New York is an always challenging, often-unforgiving, demanding and difficult place to play; it's also the GREATEST place to play when you are winning, the fans have shown amazing support for players that aren't necessarily the most talented but possess the most "try" and take wounded birds under their wings until they can fly again. Being a legend in NY is truly being legendary; and it's also why the town truly isn't for everyone. I do NOT think Cespedes is included in that category, and he truly loves being in NY and being part of the Mets. I was told that he's very excited about the 2nd half of the season and posting big numbers, staying healthy and on the field, and that he'll worry about 2018 when the season's done. All great things, and exactly what we want to hear as fans.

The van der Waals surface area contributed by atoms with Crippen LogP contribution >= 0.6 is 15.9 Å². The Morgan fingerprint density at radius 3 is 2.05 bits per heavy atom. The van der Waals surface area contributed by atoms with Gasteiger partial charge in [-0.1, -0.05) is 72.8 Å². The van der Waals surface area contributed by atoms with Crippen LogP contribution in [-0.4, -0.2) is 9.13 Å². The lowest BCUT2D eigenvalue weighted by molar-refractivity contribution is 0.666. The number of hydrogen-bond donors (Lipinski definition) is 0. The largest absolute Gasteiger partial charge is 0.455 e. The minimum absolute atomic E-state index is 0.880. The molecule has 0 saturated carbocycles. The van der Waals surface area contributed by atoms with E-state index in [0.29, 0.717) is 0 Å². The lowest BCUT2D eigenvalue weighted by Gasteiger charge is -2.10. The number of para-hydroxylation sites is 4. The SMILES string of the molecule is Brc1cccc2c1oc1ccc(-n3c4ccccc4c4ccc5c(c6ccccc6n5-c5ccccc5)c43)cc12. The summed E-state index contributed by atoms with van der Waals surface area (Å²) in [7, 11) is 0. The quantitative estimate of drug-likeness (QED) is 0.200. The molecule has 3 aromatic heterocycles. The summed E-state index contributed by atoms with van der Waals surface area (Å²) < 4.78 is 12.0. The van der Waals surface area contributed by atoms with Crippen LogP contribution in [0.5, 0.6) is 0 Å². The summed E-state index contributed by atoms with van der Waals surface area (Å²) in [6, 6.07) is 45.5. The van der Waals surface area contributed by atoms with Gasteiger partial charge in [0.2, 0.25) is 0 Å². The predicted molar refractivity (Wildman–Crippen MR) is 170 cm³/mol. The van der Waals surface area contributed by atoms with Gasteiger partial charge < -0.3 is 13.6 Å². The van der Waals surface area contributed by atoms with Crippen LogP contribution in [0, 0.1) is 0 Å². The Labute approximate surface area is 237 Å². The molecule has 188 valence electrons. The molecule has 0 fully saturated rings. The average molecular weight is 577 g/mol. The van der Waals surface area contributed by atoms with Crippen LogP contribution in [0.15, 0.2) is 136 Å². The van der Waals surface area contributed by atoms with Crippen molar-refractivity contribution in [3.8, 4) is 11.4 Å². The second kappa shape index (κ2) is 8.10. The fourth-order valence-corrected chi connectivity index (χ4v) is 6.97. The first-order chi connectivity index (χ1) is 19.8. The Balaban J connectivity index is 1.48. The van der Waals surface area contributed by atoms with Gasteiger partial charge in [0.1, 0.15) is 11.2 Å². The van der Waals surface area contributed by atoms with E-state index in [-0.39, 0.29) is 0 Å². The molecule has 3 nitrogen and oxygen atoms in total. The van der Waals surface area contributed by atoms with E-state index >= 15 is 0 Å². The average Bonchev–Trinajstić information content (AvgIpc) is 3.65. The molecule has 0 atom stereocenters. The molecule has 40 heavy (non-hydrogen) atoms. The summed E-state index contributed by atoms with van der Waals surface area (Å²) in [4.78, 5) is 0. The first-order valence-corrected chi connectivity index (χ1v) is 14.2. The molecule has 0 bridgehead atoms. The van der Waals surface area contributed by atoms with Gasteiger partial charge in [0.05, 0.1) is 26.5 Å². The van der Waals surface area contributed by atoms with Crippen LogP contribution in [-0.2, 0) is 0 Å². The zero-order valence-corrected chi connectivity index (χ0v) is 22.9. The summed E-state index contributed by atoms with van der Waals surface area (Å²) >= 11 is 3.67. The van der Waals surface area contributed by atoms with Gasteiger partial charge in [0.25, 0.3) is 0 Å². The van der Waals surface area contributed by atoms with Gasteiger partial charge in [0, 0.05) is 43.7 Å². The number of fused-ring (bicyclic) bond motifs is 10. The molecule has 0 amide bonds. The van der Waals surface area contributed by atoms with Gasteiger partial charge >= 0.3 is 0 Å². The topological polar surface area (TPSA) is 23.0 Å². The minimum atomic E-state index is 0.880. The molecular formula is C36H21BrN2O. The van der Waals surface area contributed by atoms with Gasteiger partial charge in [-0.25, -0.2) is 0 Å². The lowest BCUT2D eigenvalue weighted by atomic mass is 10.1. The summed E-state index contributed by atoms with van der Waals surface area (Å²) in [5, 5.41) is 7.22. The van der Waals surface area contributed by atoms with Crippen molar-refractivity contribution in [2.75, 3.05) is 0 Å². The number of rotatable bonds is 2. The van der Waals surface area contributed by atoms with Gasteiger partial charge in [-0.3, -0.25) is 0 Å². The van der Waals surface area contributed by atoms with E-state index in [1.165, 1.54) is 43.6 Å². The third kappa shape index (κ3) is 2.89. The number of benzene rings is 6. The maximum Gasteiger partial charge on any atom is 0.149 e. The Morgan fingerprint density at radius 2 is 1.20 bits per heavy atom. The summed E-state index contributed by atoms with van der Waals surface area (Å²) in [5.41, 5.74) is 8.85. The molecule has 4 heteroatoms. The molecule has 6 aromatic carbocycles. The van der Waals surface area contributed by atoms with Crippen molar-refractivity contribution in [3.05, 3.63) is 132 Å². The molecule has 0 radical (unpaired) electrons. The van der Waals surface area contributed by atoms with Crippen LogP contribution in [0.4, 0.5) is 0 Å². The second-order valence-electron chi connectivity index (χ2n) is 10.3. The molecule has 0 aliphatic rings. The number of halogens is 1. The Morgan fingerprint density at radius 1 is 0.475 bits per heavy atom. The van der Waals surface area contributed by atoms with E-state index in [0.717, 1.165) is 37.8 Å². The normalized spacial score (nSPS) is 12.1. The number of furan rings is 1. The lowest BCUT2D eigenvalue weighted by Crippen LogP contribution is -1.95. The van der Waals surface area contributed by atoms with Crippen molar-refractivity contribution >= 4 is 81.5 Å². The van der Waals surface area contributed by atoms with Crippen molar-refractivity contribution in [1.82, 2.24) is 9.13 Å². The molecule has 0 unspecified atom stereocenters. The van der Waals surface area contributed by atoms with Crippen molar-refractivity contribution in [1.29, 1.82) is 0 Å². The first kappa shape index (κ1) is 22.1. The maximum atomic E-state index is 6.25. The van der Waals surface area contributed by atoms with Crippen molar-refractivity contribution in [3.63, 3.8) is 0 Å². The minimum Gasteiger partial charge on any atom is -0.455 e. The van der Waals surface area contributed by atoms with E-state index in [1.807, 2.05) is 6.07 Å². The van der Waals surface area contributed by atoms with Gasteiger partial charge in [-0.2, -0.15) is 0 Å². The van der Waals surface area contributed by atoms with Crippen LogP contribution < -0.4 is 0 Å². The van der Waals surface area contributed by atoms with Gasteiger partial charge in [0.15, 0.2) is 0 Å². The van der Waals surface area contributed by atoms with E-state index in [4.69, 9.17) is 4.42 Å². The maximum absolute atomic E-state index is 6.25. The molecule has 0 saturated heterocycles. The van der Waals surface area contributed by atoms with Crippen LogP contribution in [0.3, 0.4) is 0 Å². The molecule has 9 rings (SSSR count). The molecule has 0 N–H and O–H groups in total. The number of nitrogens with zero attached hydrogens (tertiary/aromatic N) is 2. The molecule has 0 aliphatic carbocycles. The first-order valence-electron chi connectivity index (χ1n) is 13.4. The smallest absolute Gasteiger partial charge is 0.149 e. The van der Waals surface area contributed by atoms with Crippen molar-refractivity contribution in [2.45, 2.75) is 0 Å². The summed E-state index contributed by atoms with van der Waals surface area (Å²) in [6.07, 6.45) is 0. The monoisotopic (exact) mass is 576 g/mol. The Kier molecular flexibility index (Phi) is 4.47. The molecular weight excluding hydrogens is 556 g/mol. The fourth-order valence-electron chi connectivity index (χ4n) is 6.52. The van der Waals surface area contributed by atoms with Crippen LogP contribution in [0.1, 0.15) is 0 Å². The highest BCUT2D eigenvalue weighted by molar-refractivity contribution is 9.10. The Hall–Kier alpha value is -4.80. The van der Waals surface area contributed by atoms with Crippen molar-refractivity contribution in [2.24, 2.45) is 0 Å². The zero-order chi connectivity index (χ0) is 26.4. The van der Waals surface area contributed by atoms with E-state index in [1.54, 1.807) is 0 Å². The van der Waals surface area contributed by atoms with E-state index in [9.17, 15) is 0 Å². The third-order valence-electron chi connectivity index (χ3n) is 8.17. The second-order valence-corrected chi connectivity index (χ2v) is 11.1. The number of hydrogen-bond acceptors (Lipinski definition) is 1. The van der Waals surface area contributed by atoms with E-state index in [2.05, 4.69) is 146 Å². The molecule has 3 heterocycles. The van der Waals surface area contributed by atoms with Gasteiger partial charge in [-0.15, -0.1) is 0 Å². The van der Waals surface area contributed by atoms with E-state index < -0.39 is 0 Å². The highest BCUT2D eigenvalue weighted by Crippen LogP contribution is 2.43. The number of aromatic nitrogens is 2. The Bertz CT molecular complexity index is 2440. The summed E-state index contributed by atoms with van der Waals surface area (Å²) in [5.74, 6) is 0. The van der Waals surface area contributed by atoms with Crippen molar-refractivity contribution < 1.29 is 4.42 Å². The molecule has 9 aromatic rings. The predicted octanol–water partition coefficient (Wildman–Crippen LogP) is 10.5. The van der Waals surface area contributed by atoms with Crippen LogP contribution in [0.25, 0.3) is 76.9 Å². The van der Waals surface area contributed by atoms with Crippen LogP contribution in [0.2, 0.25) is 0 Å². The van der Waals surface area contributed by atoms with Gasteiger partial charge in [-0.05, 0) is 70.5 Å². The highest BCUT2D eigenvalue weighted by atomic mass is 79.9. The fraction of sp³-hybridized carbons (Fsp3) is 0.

Regarding Cespedes as a free agent, I know of at least one concrete offer for more years and money that was going to be offered to Cespedes' and he didn't want to go to the team offering the deal nor did he want to leave New York. There were a LOT of teams that would've loved to add Cespedes, and many already knew that he was heading back to NY as things like that get out more than you'd ever think. There are things we have all been told that we can't disclose or discuss, but I can tell you that there was no shortage of interest in Yo's services. Furthermore, the team is NOT going to entertain offers for him for 2 reasons- one is the ever-present No Trade contract, and second, there's no way to get back equal value in trade due to the Wilponzi's budget constraints. Maybe a Stanton for Cespedes contract could exist in a world where guys named Fred, Jeff & Saul weren't in control, but sadly that's not the world that we live in (although, if there's a parallel universe where that IS the case, would someone from that reality please teleport us there, at least to visit for a few weeks???)